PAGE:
A retrospectively VCG-gated gradient-echo pulse sequence with velocity encoding was applied to measure through-plane flow. This sequence was performed free-breathing and imaging parameters included: echo time 2.9 ms, repetition time 5 ms, slice thickness 8 mm; acquired resolution 2.2 × 2.2 mm; 2–3 signal averages; 125 cardiac phases and temporal resolution 5–8 ms. Pulse-wave transit time was recorded according to a previously validated method [19]. In brief, the transit time was defined as the time delay for the arrival of the foot of the pulse wave between measurement points. Arrival of the foot of the pulse wave was calculated using the method of intersecting tangents using automated mathematical waveform detection (Matlab release 2009b, version 7.9 was used to identify the inflection point to center the tangent and each tangent was visually verified by the investigators). Quality Control was provided during acquisition to review for image aliasing, velocity phase wrapping and motion artefacts. Any such detected errors resulted in exclusion and repetition of image acquisition. Two independent observers reviewed images quality and velocity curve profiles prior to terminating the MRI study.

2.4. Statistical Analysis

Data analysis was performed with SPSS version 25.0 (SPSS Inc., Chicago, IL, USA). Participant characteristics are presented as mean ± standard deviation, unless otherwise stated. cfPWV was Recalculated by dividing MRI-obtained aortic length by the transit time from the SphygmoCor measurements (rec-PWV). Student paired t-tests were used to assess for statistical differences between the MRI-PWV and rec-PWV, with p-values <0.05 taken as statistically significant.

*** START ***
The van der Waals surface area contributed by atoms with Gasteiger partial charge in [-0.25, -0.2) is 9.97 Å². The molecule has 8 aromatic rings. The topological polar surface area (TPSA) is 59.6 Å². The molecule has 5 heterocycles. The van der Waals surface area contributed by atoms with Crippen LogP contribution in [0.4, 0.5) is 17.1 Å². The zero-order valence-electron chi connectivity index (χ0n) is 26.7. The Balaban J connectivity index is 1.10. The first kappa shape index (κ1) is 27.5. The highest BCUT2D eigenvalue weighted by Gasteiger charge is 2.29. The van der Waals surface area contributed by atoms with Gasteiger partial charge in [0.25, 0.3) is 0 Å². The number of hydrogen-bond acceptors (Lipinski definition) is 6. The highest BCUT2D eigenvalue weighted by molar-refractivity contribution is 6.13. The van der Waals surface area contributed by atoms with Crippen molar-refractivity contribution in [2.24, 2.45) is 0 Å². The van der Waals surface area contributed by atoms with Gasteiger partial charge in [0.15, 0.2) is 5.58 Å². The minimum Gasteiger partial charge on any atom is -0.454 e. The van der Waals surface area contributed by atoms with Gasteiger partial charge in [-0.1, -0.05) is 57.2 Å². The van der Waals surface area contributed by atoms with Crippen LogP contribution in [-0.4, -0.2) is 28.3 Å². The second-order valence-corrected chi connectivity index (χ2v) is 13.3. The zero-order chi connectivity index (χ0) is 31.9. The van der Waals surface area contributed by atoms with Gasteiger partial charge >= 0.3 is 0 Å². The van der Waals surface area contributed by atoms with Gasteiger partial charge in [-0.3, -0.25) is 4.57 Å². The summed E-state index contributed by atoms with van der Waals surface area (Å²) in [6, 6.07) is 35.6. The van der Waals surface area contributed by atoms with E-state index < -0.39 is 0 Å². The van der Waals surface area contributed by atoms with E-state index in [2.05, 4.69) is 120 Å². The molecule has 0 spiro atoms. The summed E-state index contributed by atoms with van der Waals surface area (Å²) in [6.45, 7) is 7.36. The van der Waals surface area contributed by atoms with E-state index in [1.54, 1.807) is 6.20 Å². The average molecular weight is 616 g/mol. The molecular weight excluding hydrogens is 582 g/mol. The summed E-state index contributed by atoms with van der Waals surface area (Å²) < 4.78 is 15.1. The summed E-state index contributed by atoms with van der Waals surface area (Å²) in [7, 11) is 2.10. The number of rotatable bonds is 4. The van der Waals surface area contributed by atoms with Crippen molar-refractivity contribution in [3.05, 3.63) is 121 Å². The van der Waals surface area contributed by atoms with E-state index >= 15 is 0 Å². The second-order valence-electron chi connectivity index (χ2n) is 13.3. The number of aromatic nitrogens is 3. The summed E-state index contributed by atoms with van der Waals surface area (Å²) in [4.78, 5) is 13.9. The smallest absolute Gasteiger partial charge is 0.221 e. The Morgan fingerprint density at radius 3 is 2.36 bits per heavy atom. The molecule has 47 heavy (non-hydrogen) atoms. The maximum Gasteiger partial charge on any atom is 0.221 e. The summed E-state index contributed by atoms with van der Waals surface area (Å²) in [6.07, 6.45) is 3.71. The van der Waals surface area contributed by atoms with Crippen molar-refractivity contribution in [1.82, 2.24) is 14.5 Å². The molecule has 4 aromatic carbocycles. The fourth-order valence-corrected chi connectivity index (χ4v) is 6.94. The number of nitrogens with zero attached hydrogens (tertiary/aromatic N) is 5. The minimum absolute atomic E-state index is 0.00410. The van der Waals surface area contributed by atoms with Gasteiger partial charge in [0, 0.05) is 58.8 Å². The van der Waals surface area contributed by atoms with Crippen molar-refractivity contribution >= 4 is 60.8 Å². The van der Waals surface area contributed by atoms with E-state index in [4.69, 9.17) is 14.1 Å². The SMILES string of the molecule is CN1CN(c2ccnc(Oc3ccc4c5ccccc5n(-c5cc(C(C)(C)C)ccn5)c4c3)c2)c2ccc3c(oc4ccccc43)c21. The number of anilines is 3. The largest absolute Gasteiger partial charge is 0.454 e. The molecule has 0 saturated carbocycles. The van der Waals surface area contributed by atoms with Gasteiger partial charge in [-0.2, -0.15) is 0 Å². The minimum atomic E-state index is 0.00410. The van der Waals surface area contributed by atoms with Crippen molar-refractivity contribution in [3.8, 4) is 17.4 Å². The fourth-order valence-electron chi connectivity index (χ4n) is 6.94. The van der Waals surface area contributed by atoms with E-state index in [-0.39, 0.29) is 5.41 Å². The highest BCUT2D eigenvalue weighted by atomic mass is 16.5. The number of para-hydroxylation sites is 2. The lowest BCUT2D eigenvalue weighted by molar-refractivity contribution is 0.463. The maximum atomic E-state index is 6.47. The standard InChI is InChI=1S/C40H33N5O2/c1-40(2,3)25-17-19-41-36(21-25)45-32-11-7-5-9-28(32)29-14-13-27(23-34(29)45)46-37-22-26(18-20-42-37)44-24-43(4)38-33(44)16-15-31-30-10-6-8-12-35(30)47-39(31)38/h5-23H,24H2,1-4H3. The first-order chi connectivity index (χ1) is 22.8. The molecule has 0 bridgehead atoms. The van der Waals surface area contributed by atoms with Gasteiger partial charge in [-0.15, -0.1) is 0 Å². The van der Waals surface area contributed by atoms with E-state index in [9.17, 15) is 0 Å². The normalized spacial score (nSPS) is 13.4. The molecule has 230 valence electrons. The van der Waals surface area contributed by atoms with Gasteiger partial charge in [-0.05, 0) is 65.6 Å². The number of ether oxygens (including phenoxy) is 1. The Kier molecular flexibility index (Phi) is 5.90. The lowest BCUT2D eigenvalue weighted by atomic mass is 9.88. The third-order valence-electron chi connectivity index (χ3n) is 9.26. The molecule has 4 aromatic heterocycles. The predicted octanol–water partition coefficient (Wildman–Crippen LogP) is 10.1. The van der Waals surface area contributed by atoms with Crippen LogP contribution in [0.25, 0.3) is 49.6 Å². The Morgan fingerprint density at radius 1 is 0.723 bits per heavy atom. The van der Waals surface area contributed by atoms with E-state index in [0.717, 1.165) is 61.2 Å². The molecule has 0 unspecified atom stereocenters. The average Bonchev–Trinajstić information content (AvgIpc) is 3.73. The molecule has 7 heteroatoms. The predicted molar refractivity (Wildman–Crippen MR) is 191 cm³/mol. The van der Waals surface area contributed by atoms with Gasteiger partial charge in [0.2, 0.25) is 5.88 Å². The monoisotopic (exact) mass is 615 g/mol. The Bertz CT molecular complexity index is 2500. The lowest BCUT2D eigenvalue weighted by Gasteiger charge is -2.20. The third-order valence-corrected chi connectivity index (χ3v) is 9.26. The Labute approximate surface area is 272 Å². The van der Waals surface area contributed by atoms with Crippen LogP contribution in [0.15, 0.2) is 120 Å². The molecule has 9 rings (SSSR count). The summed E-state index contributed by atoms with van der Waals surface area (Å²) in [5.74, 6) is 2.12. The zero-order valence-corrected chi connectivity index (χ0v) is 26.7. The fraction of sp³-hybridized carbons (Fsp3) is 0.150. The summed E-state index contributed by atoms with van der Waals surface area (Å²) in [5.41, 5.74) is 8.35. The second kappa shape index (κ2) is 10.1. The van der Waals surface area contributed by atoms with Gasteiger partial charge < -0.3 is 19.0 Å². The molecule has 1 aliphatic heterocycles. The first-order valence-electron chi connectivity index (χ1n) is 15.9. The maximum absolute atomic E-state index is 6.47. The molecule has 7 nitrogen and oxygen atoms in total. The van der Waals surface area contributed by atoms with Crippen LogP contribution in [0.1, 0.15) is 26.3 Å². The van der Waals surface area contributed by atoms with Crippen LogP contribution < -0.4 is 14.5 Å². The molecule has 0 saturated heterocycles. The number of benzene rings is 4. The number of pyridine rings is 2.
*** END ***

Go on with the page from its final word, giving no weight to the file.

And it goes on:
Participant characteristics are shown in Table 2. Average age of participants was 64.7 ± 7.9 years. Among the 74 participants, 53 (71.6%) were post-menopausal and seven (9.4%) were current smokers. Additionally, 22 (29.7%) participants were on anti-hypertensive medications and 18 (24.3%) were on lipid lowering therapies.

Age (years) 64.7 ± 7.9
Height (cm) 161.4 ± 5.9
Weight (kg) 65.7 ± 9.9
Peripheral systolic blood pressure (mmHg) 129.7 ± 16.6
Peripheral diastolic blood pressure (mmHg) 74.4 ± 10.1
Mean arterial pressure (mmHg) 95.1 ± 11.4
Post-menopausal status 53/74 (71.6%)
Current smoker 7/74 (9.4%)
Diabetes 0/74 (0.0%)
Anti-hypertensive medications 22/74 (29.7%)
Lipid lowering therapies 18/74 (24.3%)
Table 2

Participants characteristics. Mean ± SD, or N (%)